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Negotiating with Chinese Suppliers

Understanding MOQ — The supplier’s perspective

At the recently concluded Global Sources Electronics show, suppliers offered their take on MOQ. “Everything is negotiable” was mentioned several times, indicating where their point of view starts.

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How to negotiate up to a 5% price cut with Chinese suppliers in one email

by Gary Huang 

As small business importers, you may think that the best way to grow your business is to sell MORE or RAISE your prices. Think again. While often overlooked, sourcing professionals know that the real money is made in PURCHASING. In other words buying low.

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Overcoming supplier communication obstacles

by Jacob Yount

Overcoming China Supplier Communication Obstacles When Importing

When importing from China, overcoming supplier communication obstacles, leads to better quality merchandise and smoother projects.

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8 red flags your RFQ tells supplier to "Work for Free"

by Jacob Yount 

Promotional product and retail product china blog

Supplier motivation is invaluable in China importing.

When sending the RFQ, here are 8 flags importers and buyers frequently wave that tell the supplier to "work for free", thus quenching the fire of the supplier motivation.

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The effective China contract: Liquidated damages

by Dan Harris 

Our China lawyers love liquidated damages provisions (a/k/a contract damage provisions). We love such provisions for the simple reason that they work.

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What not to do when negotiating with Chinese businesses

by Adam Gilbourne 

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China is a massive opportunity for many Australian businesses. It’s the largest economy in the world; it’s still growing rapidly and, equally rapidly, it is opening up to overseas investment.

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Minimizing risk through payment terms negotiation with Chinese suppliers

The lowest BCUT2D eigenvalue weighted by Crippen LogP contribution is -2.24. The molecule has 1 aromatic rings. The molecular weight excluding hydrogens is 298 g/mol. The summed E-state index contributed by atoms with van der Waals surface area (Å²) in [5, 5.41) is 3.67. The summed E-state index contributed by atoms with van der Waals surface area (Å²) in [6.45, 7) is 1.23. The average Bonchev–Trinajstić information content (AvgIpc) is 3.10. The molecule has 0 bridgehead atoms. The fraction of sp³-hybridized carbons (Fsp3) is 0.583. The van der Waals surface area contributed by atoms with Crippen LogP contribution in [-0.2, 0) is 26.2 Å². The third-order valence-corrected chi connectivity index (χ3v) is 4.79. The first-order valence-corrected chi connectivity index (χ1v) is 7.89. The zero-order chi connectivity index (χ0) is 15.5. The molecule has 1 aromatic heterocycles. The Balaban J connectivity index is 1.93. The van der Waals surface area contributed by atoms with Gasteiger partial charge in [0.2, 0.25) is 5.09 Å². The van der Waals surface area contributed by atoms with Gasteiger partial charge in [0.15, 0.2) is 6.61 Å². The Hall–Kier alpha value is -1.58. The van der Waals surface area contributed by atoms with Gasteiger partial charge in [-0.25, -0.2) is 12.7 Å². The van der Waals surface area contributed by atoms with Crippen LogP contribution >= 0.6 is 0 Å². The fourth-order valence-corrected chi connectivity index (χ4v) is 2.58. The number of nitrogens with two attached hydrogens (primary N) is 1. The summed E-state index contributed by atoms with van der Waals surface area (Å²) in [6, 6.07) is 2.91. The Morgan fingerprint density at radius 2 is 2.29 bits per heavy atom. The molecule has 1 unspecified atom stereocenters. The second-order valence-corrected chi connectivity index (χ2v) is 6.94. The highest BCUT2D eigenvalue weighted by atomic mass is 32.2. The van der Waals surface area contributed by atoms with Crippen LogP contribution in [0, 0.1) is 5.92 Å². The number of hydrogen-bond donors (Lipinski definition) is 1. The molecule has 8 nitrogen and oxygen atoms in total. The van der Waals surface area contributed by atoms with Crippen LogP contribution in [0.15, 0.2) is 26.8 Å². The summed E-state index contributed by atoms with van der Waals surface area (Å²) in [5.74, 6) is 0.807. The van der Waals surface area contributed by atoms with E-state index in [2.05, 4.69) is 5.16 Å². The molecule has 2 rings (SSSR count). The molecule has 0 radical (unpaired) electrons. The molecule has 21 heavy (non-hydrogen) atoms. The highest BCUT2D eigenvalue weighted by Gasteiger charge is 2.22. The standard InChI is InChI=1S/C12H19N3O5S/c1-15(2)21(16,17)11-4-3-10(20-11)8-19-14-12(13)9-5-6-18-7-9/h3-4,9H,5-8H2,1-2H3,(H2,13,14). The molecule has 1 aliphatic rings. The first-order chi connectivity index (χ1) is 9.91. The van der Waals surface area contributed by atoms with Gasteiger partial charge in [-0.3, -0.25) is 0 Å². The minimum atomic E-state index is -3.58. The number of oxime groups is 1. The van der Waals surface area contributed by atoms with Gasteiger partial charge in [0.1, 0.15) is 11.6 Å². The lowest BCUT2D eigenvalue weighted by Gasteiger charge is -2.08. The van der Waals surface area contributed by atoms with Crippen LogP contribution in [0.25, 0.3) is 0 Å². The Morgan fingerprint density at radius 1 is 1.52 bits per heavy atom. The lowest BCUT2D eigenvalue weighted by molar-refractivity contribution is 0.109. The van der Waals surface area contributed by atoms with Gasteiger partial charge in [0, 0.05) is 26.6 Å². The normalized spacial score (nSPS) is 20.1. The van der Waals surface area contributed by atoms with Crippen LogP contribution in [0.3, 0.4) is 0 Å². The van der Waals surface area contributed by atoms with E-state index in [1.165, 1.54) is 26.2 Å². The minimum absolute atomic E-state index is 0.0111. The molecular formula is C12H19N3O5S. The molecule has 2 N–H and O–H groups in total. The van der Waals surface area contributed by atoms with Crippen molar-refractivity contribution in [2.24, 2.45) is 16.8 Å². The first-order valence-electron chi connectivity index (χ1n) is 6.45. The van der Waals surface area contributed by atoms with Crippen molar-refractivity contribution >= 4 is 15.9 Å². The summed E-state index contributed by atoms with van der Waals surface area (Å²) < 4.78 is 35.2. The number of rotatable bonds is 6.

by Ashish Monga 

In the last post we looked at 8 payment methods you can use to pay your Chinese suppliers. In this post, I will look at “Payment Terms” that go along with the choice of payment method & factors influencing the negotiation of payment terms.

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How to draft a contract for China

by Dan Harris

Contract drafting guru Ken Adams interviewed our own Steve Dickinson for a post he did regarding drafting contracts for China. The interview was in the form of a Q&A and I urge you to go herefor the whole thing.

Steve made the following points, among others, during the interview:

Ancient Purchase and Sale Contract

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Negotiate like a boss in China

by Adam Gilbourne


Doing business with associates in other countries can be challenging at the best of times. Many experts tout obvious words of advice such as carrying plenty of business cards and wearing a conservative suit. But more tailored advice is needed when working in a place with a completely different business culture. China, in particular, has become such a large trading partner to many western countries and if working there, it’s important to gain an understanding of how they do business. Using this understanding when negotiating can help you achieve the outcomes you’re looking for.

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Negotiating in a slowing China

by Andrew Hupert

Will weaker Chinese growth strengthen your negotiating position?